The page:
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By Irish Pharmacist - 07th May 2023

Dandruff and flaky scalp are an embarrassing social problem and can be benign or occasionally as a result of a difficult-to-treat skin condition

Dandruff is one of the most common skin conditions which in its basic form, causes the skin on the scalp to flake. Most people with dandruff do not require referral to a GP or skin specialist and dandruff is often linked to some very common skin conditions, such as seborrheic dermatitis.

Aside from the obvious skin flakes on the scalp, dandruff can affect eyebrows and even a beard or moustache. A flaky scalp is a potentially embarrassing social condition, and can flare-up in cold dry weather or under stressful situations. Whilst dandruff and flaky scalp are not purely down to personal hygiene, if the hair is not washed regularly, it can make the problem more obvious. Below are some of the conditions that can cause dandruff and flaky skin on the scalp.

Seborrheic dermatitis: According to the Mayo Clinic in the US, seborrheic dermatitis mainly affects the scalp and is a very common skin condition. The sufferer can experience inflamed skin, scaly patches and dandruff that is hard to remove and while it does not cause permanent hair loss and is non-contagious, it can cause irritation. It can even occur in infants (known as Cradle Cap) and is also referred to as ‘seborrheic psoriasis’ and ‘seborrheic eczema’.

Ringworm (tinea capitis): This presents as a silvery or red patch and may sometimes involve limited hair loss.

Contact dermatitis: This is a more irritating condition that causes inflamed skin or possibly cracked or blistered skin. This is sometimes caused by a reaction to certain ingredients in hair products.

Eczema: Presents as red, dry, inflamed skin patches — very itchy and can appear anywhere on the body.

Dandruff is considered one of the main symptoms of the conditions listed above, however dandruff and seborrheic dermatitis are the most closely-related conditions that can successfully be self-treated. Other factors that can cause seborrheic dermatitis include nervous system pathologies, such as Parkinson’s disease; recovery from a medical condition or event, such as a heart attack; mental health conditions, such as depression; or immune system disorders. If one family member has seborrheic dermatitis, there is a chance that others in the family are more likely to develop it too.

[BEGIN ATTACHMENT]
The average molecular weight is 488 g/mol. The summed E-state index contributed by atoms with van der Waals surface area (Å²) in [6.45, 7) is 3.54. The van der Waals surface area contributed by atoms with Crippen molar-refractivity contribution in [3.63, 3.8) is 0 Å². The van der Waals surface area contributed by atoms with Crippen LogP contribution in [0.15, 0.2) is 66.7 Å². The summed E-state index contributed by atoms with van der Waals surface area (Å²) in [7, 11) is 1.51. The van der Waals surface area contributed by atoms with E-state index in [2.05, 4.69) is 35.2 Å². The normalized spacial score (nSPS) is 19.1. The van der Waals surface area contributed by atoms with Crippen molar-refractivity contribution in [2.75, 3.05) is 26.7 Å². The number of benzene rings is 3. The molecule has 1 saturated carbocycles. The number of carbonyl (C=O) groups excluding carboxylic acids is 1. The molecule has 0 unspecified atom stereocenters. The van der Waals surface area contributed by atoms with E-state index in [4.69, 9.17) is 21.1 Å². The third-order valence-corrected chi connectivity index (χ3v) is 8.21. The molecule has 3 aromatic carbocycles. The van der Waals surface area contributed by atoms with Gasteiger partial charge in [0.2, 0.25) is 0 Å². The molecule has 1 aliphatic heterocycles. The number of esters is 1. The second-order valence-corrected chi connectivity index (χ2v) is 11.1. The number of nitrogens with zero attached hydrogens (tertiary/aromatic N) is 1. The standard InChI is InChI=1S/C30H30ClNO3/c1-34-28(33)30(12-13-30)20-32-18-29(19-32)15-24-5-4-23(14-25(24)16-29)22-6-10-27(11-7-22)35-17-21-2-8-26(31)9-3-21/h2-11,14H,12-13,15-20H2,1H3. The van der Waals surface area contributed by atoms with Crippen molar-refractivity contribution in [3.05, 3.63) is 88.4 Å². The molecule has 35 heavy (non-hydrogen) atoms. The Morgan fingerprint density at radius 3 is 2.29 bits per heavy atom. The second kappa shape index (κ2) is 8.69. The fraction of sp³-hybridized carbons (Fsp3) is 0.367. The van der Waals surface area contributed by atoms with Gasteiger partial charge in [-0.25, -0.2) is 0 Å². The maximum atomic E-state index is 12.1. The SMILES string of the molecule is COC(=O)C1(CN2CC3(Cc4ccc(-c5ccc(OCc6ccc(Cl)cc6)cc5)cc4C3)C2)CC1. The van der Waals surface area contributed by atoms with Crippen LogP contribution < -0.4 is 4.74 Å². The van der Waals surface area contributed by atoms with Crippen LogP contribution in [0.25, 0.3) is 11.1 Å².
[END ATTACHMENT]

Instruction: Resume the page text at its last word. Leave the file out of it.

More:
FIGURE 1: Dandruff and seborrheic
dermatitis (image courtesy of National
Eczema Association, US)


According to an analysis in US Pharmacist from 2013, approximately 50 per cent of the population at any time suffer with dandruff. It normally begins in puberty, but may continue through middle-age and for many people, it becomes a life-long problem. Dandruff is more common in men, partly because of the influence of androgens, but also due to the fact that men have larger sebaceous glands on their scalps, and the problem becomes more pronounced after puberty.

In seborrheic dermatitis, excess skin oil (sebum) is produced in greater quantities and a lipophilic skin fungus known as Malassezia furfur feeds on this excess sebum. This ‘fungal hypothesis’ for the cause of dandruff has gained widespread acceptance. However, there remain some unanswered questions — while most adult scalps are colonised with Malassezia, many patients do not complain of dandruff. Figure 1 illustrates the typical presentation of seborrheic dermatitis.


There are a variety of anti-dandruff shampoos available in the pharmacy, but the HSE recommends that those with dandruff should choose a product containing one of the following ingredients (depending on the cause of the dandruff):

  • Ketoconazole.
  • Coal tar.
  • Salicylic acid.
  • Selenium sulphide (or selenium sulfide).

The Executive also recommends that an anti-dandruff shampoo should be used for at least one month to achieve the best results.

A medicated shampoo can be effective in treating seborrheic dermatitis but if there is no improvement in symptoms after one month of use, or if no product seems to have any effect, it may be appropriate to refer the patient to their GP. It is also advisable to refer to a GP if the skin on the scalp remains red or swollen, or if the scalp is extremely itchy.

The pharmacist is best placed to advise on the best product for dandruff, based on individual patient characteristics, such as the intensity of a rash and how often the person washes their hair.

For simple dandruff cause by seborrheic dermatitis, it is recommended to use an anti-fungal shampoo that contains ketoconazole, which can also help to control itching whilst dealing with the dandruff.






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